The First Liberty Institute said Wednesday the IRS has granted tax-exempt status to the nonprofit group Christians Engaged after denying the request on the argument that Bible teachings are typically affiliated with the Republican Party and candidates.
"This is truly great news for our client, as well as religious organizations and churches across America," said Lea Patterson, counsel for First Liberty Institute, whose clients include Christians Engaged. "We are grateful the IRS changed course to bring its decision into line with the Constitution and its own regulations."
The reversal comes amid backlash from congressional Republicans who have asked the Treasury Department’s inspector general’s office to look into the IRS having originally denied the group’s tax-exempt status.
"The Internal Revenue Service (IRS) appears to be engaging again in viewpoint discrimination," GOP Reps. Jim Jordan, James Comer and Mike Johnson said in a June 30 letter. "Over ten years after the IRS began targeting Tea Party groups, it seems the IRS could be up to its old tricks."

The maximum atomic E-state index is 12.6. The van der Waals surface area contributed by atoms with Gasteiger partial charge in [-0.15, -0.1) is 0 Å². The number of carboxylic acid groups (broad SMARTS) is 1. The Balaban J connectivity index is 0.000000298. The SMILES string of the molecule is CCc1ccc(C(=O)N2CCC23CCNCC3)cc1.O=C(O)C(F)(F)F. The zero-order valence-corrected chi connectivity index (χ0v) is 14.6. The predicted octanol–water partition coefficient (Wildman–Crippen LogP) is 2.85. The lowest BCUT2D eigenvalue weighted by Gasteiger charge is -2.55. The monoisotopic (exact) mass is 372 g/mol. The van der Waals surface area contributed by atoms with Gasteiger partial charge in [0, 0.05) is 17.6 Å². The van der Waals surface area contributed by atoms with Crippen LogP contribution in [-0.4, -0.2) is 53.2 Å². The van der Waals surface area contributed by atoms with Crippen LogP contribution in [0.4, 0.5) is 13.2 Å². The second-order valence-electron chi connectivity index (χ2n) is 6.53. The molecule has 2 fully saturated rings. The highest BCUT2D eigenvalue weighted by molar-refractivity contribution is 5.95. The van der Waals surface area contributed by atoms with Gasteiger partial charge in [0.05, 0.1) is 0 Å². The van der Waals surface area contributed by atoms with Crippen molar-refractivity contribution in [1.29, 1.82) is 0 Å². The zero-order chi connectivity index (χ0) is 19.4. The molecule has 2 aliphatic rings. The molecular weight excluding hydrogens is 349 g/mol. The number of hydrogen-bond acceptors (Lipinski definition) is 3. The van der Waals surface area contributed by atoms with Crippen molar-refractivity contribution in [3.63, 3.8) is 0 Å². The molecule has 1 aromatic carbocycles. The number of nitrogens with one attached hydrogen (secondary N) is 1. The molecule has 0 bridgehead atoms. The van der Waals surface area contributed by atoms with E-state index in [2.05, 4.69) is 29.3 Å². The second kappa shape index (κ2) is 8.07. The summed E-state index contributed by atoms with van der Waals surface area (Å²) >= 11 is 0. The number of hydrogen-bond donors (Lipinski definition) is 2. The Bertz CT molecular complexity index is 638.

Christians Engaged said it incorporated in July 2019 as a nonprofit "exclusively for charitable, religious, educational, or scientific purposes."
The Texas-based group also said its goal was to provide nonpartisan religious and civic education, focusing on encouraging and educating Christians to be civically engaged as a part of their religious practice.
The group applied for tax exempt status in late 2019. IRS Exempt Organizations Director Stephen A. Martin on May 18 denied the application, arguing Christians Engaged participates in “prohibited political campaign intervention” and “operate[s] for a substantial non-exempt private purpose and for the private interests of the [Republican] party.”
After the appeal, Martin granted the application for a 501(c)(3) tax-exempt status.